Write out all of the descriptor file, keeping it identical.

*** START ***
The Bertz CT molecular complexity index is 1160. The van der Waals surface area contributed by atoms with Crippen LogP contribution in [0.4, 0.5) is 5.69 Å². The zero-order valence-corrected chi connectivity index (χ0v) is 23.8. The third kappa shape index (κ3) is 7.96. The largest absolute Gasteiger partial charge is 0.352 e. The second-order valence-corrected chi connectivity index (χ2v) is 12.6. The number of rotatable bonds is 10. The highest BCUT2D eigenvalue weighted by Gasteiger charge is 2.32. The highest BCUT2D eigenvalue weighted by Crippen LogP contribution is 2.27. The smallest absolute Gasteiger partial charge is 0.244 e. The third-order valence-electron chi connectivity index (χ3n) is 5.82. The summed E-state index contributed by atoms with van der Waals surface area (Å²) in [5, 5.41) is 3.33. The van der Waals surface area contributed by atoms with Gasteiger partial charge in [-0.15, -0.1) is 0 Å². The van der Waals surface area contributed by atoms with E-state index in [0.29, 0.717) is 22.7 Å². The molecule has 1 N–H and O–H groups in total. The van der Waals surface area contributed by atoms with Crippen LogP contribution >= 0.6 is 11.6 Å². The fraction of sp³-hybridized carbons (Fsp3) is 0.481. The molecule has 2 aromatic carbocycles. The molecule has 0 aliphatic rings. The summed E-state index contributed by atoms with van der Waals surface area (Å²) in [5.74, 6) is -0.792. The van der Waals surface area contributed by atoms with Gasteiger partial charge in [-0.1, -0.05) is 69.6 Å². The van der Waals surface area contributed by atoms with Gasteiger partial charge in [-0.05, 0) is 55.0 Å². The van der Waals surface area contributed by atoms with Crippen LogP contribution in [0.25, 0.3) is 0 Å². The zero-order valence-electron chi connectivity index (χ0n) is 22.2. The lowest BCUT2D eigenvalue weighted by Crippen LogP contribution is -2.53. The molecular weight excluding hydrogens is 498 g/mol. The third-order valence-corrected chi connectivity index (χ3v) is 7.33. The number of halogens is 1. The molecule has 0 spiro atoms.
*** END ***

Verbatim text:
The Bertz CT molecular complexity index is 1160. The van der Waals surface area contributed by atoms with Crippen LogP contribution in [0.4, 0.5) is 5.69 Å². The zero-order valence-corrected chi connectivity index (χ0v) is 23.8. The third kappa shape index (κ3) is 7.96. The largest absolute Gasteiger partial charge is 0.352 e. The second-order valence-corrected chi connectivity index (χ2v) is 12.6. The number of rotatable bonds is 10. The highest BCUT2D eigenvalue weighted by Gasteiger charge is 2.32. The highest BCUT2D eigenvalue weighted by Crippen LogP contribution is 2.27. The smallest absolute Gasteiger partial charge is 0.244 e. The third-order valence-electron chi connectivity index (χ3n) is 5.82. The summed E-state index contributed by atoms with van der Waals surface area (Å²) in [5, 5.41) is 3.33. The van der Waals surface area contributed by atoms with Gasteiger partial charge in [-0.15, -0.1) is 0 Å². The van der Waals surface area contributed by atoms with E-state index in [0.29, 0.717) is 22.7 Å². The molecule has 1 N–H and O–H groups in total. The van der Waals surface area contributed by atoms with Crippen LogP contribution >= 0.6 is 11.6 Å². The fraction of sp³-hybridized carbons (Fsp3) is 0.481. The molecule has 2 aromatic carbocycles. The molecule has 0 aliphatic rings. The summed E-state index contributed by atoms with van der Waals surface area (Å²) in [5.74, 6) is -0.792. The van der Waals surface area contributed by atoms with Gasteiger partial charge in [-0.1, -0.05) is 69.6 Å². The van der Waals surface area contributed by atoms with Gasteiger partial charge in [-0.05, 0) is 55.0 Å². The van der Waals surface area contributed by atoms with Crippen LogP contribution in [0.25, 0.3) is 0 Å². The zero-order valence-electron chi connectivity index (χ0n) is 22.2. The lowest BCUT2D eigenvalue weighted by Crippen LogP contribution is -2.53. The molecular weight excluding hydrogens is 498 g/mol. The third-order valence-corrected chi connectivity index (χ3v) is 7.33. The number of halogens is 1. The molecule has 0 spiro atoms.